Numerous fashion brands have come out in support of the Black community, decrying racism and promising to be actively anti-racist. Brands like Reebok went as far as to say, “Without the Black community, Reebok would not exist. America would not exist,” and outlined specific actions it would take to invest in the Black community, change its talent-hiring practices, and hold itself accountable moving forward. Some have followed this kind of strategy by committing to donate to social justice organizations or take immediate action to diversify their workforce, talent, and product lines. Yet, for others, posting an image in solidarity has been the extent of their support. Words without action are at best empty statements, but preaching declarations of allyship when internal practices do not reflect support of the Black community is indicative of a much more serious issue—performative activism.
Performative activism is just that, a performance; a chance to look “woke” and meant to increase an audience or profits instead of actively uplifting the cause. Contemporary fashion and luxury brands Celine, Ferragamo, and Reformation have been accused of doing just that by those in the industry. Celine was accused of not working with non-white stylists to dress their celebrity clients and an apparent aversion to Black models for their runways and ad campaigns. In the same vein, Ferragamo has a laundry list of accusations of racism toward Black models and creatives. Perhaps most egregious of all is the racist actions by many at Reformation —the worst being from the founder. These contradictions, coupled with zero action, should prompt questioning. Are these companies jumping on the bandwagon of what they think is merely a trending hashtag?
Let’s get into it. Celebrity stylist Jason Bolden, whose clients include Taraji P. Henson, Yara Shahidi, and Ava DuVernay, questioned the brand’s sincerity on its Instagram post denouncing discrimination and racism. He called out the brand for refusing to dress Black celebrities unless they have a white stylist. In a comment on a post covering the situation by fashion industry watchdog @dietprada, he challenged Celine to be honest about how it has contributed to discriminatory actions against Black people.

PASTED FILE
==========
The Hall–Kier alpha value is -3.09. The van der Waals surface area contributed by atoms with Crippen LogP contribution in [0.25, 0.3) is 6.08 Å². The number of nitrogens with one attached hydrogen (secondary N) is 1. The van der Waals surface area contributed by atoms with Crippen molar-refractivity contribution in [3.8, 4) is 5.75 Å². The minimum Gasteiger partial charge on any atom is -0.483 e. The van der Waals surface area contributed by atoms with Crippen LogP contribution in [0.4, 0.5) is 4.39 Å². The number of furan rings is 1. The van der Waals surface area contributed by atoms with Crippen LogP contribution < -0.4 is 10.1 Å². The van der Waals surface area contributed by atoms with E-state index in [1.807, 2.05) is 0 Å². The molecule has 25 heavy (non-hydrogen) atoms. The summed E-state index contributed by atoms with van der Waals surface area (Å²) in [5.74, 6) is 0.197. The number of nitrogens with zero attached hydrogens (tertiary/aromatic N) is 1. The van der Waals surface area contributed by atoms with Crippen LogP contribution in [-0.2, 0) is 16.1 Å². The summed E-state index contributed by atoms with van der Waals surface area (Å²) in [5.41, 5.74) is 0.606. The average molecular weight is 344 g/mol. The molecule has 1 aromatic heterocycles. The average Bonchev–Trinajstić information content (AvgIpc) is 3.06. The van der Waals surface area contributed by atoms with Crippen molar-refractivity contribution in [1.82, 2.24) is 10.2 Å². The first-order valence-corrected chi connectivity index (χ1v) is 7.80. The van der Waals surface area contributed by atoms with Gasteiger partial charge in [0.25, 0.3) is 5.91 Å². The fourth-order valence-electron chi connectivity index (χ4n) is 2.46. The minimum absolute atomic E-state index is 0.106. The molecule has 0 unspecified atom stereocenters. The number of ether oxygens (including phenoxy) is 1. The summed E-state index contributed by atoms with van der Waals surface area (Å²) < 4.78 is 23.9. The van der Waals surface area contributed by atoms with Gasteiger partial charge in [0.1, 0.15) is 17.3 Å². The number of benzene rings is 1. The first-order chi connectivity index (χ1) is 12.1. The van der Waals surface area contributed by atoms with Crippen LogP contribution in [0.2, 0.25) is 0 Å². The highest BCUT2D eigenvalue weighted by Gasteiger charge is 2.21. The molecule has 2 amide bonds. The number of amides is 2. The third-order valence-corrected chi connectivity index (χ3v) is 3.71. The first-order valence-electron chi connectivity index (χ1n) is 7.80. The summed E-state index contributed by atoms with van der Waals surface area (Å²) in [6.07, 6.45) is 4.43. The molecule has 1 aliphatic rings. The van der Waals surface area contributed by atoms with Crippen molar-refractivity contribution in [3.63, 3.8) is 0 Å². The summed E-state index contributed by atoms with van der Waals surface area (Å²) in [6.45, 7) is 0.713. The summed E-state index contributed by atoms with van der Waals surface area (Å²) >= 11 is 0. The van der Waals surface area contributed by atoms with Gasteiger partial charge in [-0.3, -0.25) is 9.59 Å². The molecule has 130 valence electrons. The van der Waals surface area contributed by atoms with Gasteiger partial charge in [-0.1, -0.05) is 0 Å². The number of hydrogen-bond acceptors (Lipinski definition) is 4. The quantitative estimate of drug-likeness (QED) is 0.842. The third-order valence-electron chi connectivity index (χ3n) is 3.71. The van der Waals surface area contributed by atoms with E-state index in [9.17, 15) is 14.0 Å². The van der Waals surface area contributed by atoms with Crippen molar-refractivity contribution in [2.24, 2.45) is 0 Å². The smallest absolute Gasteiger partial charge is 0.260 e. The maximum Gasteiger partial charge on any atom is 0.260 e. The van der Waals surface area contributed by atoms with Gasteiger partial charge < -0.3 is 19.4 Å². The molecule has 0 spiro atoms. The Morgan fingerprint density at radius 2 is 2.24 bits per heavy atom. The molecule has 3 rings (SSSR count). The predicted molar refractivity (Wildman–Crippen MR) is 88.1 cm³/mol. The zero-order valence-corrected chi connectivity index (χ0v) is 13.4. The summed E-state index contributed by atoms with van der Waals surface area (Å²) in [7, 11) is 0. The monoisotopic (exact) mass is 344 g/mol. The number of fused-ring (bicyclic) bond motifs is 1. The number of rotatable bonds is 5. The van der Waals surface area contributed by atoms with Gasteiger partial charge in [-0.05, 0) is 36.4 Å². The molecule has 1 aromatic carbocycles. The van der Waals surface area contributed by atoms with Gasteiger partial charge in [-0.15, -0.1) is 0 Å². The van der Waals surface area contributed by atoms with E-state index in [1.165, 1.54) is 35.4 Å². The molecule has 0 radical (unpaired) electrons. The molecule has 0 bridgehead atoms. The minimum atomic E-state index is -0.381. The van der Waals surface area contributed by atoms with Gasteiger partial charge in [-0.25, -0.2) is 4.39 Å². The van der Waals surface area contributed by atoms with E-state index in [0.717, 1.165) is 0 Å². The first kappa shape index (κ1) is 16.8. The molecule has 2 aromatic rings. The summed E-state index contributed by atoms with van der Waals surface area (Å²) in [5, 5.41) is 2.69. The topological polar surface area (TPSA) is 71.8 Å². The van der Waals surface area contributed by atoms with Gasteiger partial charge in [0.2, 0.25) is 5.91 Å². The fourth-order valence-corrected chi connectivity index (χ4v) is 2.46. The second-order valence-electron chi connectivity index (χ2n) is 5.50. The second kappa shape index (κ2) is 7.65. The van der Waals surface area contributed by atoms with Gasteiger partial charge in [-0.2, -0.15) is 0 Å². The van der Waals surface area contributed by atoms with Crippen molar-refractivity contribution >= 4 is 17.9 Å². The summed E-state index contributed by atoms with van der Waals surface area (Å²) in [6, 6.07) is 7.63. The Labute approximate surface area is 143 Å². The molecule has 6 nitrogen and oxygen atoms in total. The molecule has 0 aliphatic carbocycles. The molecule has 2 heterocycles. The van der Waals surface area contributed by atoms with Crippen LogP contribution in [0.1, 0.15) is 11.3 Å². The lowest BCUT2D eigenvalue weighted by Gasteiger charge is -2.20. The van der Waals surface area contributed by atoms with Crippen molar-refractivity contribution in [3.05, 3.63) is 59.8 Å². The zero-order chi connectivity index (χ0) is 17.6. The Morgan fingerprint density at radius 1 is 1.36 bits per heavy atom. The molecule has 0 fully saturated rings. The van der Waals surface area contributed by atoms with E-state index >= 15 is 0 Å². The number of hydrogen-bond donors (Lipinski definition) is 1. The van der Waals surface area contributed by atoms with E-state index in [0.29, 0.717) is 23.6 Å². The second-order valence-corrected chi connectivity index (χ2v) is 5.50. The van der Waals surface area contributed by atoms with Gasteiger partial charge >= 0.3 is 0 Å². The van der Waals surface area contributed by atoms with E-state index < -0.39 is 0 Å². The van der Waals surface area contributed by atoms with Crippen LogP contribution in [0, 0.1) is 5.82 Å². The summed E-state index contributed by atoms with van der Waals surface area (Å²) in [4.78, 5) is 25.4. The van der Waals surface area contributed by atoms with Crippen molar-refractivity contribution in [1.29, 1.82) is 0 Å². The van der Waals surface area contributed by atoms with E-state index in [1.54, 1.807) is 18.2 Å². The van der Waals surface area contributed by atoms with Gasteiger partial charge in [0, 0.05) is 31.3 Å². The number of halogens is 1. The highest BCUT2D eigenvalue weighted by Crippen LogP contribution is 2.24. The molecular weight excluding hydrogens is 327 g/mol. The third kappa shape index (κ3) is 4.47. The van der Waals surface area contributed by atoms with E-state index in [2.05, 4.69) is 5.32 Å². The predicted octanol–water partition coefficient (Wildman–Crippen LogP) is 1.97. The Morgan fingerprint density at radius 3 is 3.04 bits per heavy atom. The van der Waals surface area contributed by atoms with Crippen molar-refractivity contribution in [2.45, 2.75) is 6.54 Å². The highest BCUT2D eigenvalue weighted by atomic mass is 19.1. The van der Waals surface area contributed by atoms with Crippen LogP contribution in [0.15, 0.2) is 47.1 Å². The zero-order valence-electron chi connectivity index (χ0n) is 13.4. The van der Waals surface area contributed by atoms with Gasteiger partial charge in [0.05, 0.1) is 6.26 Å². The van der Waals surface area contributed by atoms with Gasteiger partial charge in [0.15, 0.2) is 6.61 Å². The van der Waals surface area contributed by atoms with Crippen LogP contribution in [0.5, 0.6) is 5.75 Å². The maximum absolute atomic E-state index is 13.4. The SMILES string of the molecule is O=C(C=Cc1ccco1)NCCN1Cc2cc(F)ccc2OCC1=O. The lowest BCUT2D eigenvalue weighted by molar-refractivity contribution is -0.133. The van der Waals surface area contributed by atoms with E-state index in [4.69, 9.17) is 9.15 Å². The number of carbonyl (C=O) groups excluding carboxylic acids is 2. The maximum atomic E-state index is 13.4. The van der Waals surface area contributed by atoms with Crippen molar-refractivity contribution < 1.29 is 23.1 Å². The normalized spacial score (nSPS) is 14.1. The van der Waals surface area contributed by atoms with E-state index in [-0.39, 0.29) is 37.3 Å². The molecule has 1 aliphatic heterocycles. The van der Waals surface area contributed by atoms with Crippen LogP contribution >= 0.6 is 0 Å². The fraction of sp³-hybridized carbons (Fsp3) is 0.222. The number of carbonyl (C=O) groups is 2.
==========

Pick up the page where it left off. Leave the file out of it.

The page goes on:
Celine has also come under fire for the lack of diversity in its runway shows, especially under creative director Hedi Slimane. In his most recent Fall 2020 RTW collection, only 10 out of 111 models (about 9%) were Black. A quick scroll through the creative director’s page shows a very homogenous look among the models in the company’s ad campaigns as well. This outcry of performative activism is warranted with a track record like Celine’s.
On Instagram, Ferragamo posted in solidarity with the Black Lives Matter movement expressing how they are “reaching for a more egalitarian future” with an image of linked hands in light to medium skin tones. And…that’s it. Photographer and actor Tommy Dorfman (pronouns they/them) called out the luxury giant for doing the absolute minimum for the movement. Dorfman has personal experience with Ferragamo, having cast and shot the company’s Viva Viva campaign released in February 2020. They have accused the brand of several instances of racism, transphobia, and non-body-positivity, which they witnessed, including one where they were asked by creative director, Paul Andrew, to Photoshop a Black model white. They said they were met with empty promises, meaningless apologies, and even threatened with legal action when they tried to start a dialogue with the Ferragamo team.